Yeah, I've said that before. I feel like I say this all the time, but I'm going to get more serious about my training. I was disappointed in my performance last weekend. At the end of the race, I didn't feel pride, I felt shame (which is, I realize, melodramatic). And it's not so much that I was comparing myself to my friends - though I was - it's more than I know I can do better.
I finished the race "fast" - meaning I started out too slowly. I've never burned out. I'm getting better at shorter runs where I start out kind of fast and just try to hold on. I'm afraid to do that on a longer race. I don't trust my training - would you? I'm not exactly racking up the miles and tempo workouts and hill training here.
I ran last night with my Camelbak. Five slow miles with the group, and it wasn't bad. I'm going to feel ridiculous doing short runs with it, but I want to get really used to it so I can run with it during races. No walking through water stops!
I have three upcoming races: 5-miler on 4/1, 10-miler on 4/15 and the Cleveland HM on 5/20.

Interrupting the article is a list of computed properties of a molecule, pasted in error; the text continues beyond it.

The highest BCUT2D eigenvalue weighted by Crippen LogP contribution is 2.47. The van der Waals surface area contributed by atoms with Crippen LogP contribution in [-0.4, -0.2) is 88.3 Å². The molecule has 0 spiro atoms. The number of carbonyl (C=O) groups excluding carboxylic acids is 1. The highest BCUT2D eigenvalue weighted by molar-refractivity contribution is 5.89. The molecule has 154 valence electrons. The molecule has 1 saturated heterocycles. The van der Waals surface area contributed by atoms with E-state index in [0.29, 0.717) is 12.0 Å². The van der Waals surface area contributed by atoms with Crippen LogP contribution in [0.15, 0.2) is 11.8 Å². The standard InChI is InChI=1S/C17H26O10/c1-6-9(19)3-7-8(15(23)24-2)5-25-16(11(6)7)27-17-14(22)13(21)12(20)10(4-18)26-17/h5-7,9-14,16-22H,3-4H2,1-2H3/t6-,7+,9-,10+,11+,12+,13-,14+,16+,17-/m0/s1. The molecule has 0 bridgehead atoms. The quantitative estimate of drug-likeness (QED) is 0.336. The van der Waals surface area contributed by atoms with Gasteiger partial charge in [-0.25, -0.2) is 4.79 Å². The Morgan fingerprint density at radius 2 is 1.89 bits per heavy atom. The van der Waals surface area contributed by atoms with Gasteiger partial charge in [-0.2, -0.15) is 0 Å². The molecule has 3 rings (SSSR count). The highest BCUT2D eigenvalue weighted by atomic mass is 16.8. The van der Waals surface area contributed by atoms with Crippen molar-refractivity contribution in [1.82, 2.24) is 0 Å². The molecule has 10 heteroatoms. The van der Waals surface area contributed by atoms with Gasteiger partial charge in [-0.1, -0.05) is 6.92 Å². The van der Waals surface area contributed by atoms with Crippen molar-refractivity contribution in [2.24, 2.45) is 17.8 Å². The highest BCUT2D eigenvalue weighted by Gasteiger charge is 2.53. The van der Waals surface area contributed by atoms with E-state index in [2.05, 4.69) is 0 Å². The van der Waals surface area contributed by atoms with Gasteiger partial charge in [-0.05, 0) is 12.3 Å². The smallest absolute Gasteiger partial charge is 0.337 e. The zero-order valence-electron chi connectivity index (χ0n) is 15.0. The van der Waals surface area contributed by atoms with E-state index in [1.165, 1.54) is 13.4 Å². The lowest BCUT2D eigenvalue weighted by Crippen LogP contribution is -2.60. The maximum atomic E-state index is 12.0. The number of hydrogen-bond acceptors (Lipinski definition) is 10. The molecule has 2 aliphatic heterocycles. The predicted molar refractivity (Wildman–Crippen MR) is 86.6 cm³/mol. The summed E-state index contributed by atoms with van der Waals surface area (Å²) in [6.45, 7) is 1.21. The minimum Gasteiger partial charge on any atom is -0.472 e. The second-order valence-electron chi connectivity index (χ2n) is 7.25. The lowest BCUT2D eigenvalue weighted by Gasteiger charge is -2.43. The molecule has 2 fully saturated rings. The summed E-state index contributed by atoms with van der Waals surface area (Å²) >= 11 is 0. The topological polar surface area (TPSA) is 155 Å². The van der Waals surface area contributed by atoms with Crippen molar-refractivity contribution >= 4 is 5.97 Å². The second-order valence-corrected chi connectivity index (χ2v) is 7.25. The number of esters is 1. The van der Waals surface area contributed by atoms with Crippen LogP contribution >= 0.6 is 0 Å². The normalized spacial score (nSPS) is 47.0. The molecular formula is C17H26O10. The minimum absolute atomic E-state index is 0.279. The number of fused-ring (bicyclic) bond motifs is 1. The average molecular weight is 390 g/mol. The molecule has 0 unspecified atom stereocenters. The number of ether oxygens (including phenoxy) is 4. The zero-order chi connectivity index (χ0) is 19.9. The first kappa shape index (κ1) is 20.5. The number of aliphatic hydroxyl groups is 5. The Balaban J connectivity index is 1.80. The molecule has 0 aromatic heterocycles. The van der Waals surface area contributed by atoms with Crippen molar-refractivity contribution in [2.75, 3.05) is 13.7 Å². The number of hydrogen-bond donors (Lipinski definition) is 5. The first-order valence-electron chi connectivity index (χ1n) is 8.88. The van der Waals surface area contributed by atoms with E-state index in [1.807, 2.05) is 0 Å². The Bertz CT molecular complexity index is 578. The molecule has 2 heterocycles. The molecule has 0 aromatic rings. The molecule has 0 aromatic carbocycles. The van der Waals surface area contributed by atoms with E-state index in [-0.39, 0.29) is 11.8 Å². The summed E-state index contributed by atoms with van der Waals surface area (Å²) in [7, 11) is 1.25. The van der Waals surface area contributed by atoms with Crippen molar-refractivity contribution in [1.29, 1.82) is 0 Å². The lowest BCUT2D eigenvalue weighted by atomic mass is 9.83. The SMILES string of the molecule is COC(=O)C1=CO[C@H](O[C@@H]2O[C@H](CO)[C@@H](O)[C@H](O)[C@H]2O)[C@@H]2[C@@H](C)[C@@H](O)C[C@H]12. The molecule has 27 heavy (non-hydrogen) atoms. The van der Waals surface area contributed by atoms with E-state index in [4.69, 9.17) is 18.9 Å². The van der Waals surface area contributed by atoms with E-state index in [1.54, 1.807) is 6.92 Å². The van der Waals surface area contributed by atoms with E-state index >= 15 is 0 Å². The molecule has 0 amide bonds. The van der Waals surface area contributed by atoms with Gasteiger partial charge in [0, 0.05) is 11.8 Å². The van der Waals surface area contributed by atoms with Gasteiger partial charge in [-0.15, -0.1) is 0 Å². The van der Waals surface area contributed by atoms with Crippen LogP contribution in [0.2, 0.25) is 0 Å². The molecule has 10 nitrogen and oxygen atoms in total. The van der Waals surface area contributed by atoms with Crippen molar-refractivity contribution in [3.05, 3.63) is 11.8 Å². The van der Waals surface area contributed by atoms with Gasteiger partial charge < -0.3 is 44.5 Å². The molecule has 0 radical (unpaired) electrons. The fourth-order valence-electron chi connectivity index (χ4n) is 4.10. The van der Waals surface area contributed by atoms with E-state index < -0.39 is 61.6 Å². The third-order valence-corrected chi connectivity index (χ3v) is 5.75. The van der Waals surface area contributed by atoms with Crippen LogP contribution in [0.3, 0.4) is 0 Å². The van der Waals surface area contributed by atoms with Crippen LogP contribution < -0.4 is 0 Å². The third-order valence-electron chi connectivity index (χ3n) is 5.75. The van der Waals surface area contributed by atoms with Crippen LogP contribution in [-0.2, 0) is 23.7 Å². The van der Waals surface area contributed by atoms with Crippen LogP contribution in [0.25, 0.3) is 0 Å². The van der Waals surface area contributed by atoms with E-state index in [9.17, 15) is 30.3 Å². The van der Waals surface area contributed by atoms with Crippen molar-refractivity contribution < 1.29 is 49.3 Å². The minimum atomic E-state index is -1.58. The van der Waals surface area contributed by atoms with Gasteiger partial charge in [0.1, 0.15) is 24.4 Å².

I'm not sure I'll be running the half-marathon for me, so let's not count it (the October half-marathon will be my PR race). But maybe, just maybe, I should make a plan for the Run Cbus 10-Miler. I was just going to wing it and do the race for fun (never done a 10-mile race, so it's an automatic PR), but maybe I should actually TRY. (The group will have a long run the day before, so I'm thinking I'll just do half of the group run.)
The Columbus race is hilly so I need to, you know, do some hills. I would love to do the race in 1:40, although my 10-mile training runs have historically been in the mid-1:50s. The McMillan calculator says 1:41 based on my half-marathon PR and 1:43:55 based on the DC race. Not encouraging, huh?
And I can't say that the calculator is way off because it's close for my 3- and 4-mile races.
In any case, it's time to take things more seriously.
And do some damn strength-training!